A church, a community and visions in conflict


March 02, 1997|By BRIAN SULLAM

ABOUT 34 YEARS ago, when The Rev. R. Herbert Fitzpatrick became minister of the First Baptist Church in the suburban Washington community of Riverdale, Joel and Cindy Greenwell were children in Davidsonville.

Joel and Cindy grew up, got married and made their lives in Davidsonville. They have no desire to be anywhere else.

Mr. Fitzpatrick also wants to be in Davidsonville. He wants to build a 36,600-square foot sanctuary, classroom and office complex so he can move his 2,000-member church from Largo.

The lot he has set his sights on is located next to the Greenwells' house and 10-acre farm.

Through sheer circumstance, the Greenwells and Mr. Fitzpatrick have assumed opposing roles in a larger drama playing out in Anne Arundel County. People seeking the peace of rural suburbia are running up against residents who feel their corner of paradise is about to be paved over.

"If they were building this in a city, you wouldn't be upsetting the community, but they are coming to a rural area where they are upsetting everyone," said Mr. Greenwell, sitting in his living room with a half-dozen concerned neighbors.

Changes in Riverdale

When Mr. Fitzpatrick took over the pulpit of the First Baptist Church of Riverdale in the mid-1960s, the community of Riverdale was primarily white. As the congregation began to grow beyond 250 members and additions were made to the church, the racial composition of Riverdale began to change from white to black.

Fifteen years ago, when the church, which had changed its name to Riverdale Baptist Church, had expanded as much as it could in Riverdale, Mr. Fitzpatrick decided to relocate farther east in Largo, where many of his congregants had moved.

At the new location, the church thrived and grew to 3,000 members. About 10 years ago, when blacks began moving into the communities surrounding Largo, church membership began to fall.

Five years ago, Mr. Fitzpatrick got the vision to build a new church in Davidsonville and obtained an option to purchase 41 acres at U.S. 50-301 and Route 424.

About the time Riverdale's membership peaked, Cindy and Joel Greenwell had been living in their small house on Old Davidsonville Road for four years.

They loved their dead-end road and close-knit neighborhood. Their daughter and son could play outside on the street, and Mrs. Greenwell never worried about their safety. Five years ago, when the house across the street with its 10 acres came on the market, Joel and Cindy decided to buy it. There was enough land for Mr. Greenwell to farm, which he had wanted to do for some time.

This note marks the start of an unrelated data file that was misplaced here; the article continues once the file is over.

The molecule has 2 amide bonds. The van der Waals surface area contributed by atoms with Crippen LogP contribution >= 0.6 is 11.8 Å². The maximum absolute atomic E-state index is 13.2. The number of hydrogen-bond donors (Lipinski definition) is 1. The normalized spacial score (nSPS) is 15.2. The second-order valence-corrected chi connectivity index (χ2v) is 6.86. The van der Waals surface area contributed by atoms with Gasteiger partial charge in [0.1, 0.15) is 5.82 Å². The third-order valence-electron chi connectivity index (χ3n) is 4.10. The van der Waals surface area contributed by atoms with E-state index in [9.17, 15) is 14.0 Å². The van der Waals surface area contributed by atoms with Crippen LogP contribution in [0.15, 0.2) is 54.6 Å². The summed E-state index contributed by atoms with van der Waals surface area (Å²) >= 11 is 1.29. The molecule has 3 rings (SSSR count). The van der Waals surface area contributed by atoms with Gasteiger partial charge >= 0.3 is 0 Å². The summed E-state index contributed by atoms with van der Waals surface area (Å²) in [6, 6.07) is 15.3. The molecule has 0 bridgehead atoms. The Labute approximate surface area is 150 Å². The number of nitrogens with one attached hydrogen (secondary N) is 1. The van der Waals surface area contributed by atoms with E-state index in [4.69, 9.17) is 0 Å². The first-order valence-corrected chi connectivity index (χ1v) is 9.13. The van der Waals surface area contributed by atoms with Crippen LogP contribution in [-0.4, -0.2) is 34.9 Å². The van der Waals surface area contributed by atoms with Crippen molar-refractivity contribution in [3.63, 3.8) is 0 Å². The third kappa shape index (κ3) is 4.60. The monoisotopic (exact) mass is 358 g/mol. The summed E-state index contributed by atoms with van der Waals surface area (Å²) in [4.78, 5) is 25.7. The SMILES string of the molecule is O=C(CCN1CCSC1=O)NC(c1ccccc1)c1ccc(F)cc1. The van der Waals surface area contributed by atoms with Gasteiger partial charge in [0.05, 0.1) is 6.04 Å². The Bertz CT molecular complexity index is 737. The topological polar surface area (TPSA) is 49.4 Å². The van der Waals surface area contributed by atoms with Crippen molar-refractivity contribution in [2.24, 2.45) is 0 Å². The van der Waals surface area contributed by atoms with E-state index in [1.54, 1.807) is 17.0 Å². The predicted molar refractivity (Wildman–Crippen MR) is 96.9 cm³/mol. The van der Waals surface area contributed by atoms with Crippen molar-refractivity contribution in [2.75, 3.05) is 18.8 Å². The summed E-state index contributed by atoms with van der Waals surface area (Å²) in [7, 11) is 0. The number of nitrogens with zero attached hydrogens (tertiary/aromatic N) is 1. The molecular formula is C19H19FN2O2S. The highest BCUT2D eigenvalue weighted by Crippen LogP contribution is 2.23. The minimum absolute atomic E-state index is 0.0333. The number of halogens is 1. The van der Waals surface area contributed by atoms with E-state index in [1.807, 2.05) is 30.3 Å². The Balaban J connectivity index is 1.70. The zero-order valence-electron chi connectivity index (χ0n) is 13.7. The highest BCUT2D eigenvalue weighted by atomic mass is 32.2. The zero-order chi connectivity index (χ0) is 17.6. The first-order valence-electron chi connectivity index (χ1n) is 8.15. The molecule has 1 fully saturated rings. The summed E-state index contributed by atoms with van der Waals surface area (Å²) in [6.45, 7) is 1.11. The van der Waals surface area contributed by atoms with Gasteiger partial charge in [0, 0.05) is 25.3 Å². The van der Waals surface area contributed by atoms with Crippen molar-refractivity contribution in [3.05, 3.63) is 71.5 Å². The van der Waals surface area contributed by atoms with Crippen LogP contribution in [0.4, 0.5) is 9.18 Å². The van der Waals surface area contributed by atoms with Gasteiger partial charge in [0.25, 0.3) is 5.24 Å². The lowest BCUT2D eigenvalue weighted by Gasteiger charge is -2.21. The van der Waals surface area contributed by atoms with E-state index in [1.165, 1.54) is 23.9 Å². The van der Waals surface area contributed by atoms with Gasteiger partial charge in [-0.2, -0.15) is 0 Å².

The Greenwell family expanded at its new location with the arrival of twin daughters three years ago and a goat two years ago.

Life seemed sweet, indeed. That is, until he and his wife found out they would be neighbors to a gigantic ecclesiastical complex that would cover the fields they now overlook with concrete, bricks and asphalt.

Mr. Greenwell, a burly man who is plant supervisor at Gomoljak Block Co., points to a large field that Riverdale Baptist wants to turn into a 351-car parking lot.

28 windows on a parking lot

"I have 32 windows in my house, and 28 of them will be facing a parking lot," he said.

"When Cindy and I bought this house and land, we had a vision. We would raise our children here, raise some animals and do some farming. Rev. Fitzpatrick is shattering that vision," he said.

His neighbors, Vincent and Marilyn Bell, George and Elsie Ward and Tracie Hovermale, nod in agreement.

Mr. Fitzpatrick, an affable man, seems genuinely puzzled that some are treating the proposed complex as if it were a strip mall or metal stamping plant. Sitting in the dark wood-paneled conference room of Edward O. Wayson Jr., the influential Annapolis zoning attorney, the white-haired, bespectacled pastor doesn't look like a despoiler of communities.

Mr. Fitzpatrick said his congregation will be a good neighbor.

That's not the way the Mr. Greenwell sees it. If Riverdale Baptist were the size of Holy Family Catholic Church (400-seat sanctuary and 179 parking spaces) where his family worships, he wouldn't mind having the church as a neighbor. But blueprints describe a 1,700-seat sanctuary, 300-seat chapel and 1,000-person cafeteria; Mr. Greenwell sees something else. This is not a church," he says. "It is a non-profit commercial enterprise."

He and his neighbors want the church to go through a special exception hearing so that the community can have input. County Council Bill 93-96 was supposed to deal with that question.

Now it appears the church may escape that scrutiny because its lawyers found a loophole. By reducing the size of its complex and putting half of its parking on the second of two parcels it is buying, the project can avoid a hearing.

"I kind of feel like one of those people who go to the beach and give food to the sea gulls," Mr. Greenwell said. "They fly off and go splat right on you."

Brian Sullam is The Sun's editorial writer in Anne Arundel County.

Pub Date: 3/02/97

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